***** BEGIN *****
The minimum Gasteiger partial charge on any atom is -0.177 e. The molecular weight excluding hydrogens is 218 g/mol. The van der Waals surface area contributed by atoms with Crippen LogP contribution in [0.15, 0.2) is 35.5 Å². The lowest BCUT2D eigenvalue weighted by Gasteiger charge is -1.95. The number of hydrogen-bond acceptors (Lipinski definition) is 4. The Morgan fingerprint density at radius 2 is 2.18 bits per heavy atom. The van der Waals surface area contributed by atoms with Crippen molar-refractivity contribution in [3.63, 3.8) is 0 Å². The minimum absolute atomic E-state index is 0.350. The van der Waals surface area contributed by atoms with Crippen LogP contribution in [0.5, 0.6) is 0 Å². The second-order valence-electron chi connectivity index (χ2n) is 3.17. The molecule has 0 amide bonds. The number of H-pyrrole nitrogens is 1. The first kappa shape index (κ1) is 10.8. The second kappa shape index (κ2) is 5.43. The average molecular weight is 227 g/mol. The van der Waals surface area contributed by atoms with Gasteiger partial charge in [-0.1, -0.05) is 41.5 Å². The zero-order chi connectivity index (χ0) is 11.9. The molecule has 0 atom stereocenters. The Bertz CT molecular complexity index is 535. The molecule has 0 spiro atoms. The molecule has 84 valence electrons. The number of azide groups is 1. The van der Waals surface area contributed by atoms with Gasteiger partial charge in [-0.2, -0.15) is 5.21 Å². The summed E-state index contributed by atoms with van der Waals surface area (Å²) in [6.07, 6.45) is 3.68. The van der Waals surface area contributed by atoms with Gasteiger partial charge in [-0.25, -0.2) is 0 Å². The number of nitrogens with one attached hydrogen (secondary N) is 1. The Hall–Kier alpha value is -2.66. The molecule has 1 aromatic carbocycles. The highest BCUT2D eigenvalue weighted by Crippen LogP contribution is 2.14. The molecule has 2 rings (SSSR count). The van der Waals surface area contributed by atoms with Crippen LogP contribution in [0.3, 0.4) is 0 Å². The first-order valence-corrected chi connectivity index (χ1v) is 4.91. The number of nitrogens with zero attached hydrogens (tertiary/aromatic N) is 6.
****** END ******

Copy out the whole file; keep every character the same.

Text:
The minimum Gasteiger partial charge on any atom is -0.177 e. The molecular weight excluding hydrogens is 218 g/mol. The van der Waals surface area contributed by atoms with Crippen LogP contribution in [0.15, 0.2) is 35.5 Å². The lowest BCUT2D eigenvalue weighted by Gasteiger charge is -1.95. The number of hydrogen-bond acceptors (Lipinski definition) is 4. The Morgan fingerprint density at radius 2 is 2.18 bits per heavy atom. The van der Waals surface area contributed by atoms with Crippen molar-refractivity contribution in [3.63, 3.8) is 0 Å². The minimum absolute atomic E-state index is 0.350. The van der Waals surface area contributed by atoms with Crippen LogP contribution in [0.5, 0.6) is 0 Å². The second-order valence-electron chi connectivity index (χ2n) is 3.17. The molecule has 0 amide bonds. The number of H-pyrrole nitrogens is 1. The first kappa shape index (κ1) is 10.8. The second kappa shape index (κ2) is 5.43. The average molecular weight is 227 g/mol. The van der Waals surface area contributed by atoms with Gasteiger partial charge in [-0.1, -0.05) is 41.5 Å². The zero-order chi connectivity index (χ0) is 11.9. The molecule has 0 atom stereocenters. The Bertz CT molecular complexity index is 535. The molecule has 0 spiro atoms. The molecule has 84 valence electrons. The number of azide groups is 1. The van der Waals surface area contributed by atoms with Gasteiger partial charge in [-0.2, -0.15) is 5.21 Å². The summed E-state index contributed by atoms with van der Waals surface area (Å²) in [6.07, 6.45) is 3.68. The van der Waals surface area contributed by atoms with Gasteiger partial charge in [-0.25, -0.2) is 0 Å². The number of nitrogens with one attached hydrogen (secondary N) is 1. The Hall–Kier alpha value is -2.66. The molecule has 1 aromatic carbocycles. The highest BCUT2D eigenvalue weighted by Crippen LogP contribution is 2.14. The molecule has 2 rings (SSSR count). The van der Waals surface area contributed by atoms with Crippen LogP contribution in [0.3, 0.4) is 0 Å². The first-order valence-corrected chi connectivity index (χ1v) is 4.91. The number of nitrogens with zero attached hydrogens (tertiary/aromatic N) is 6.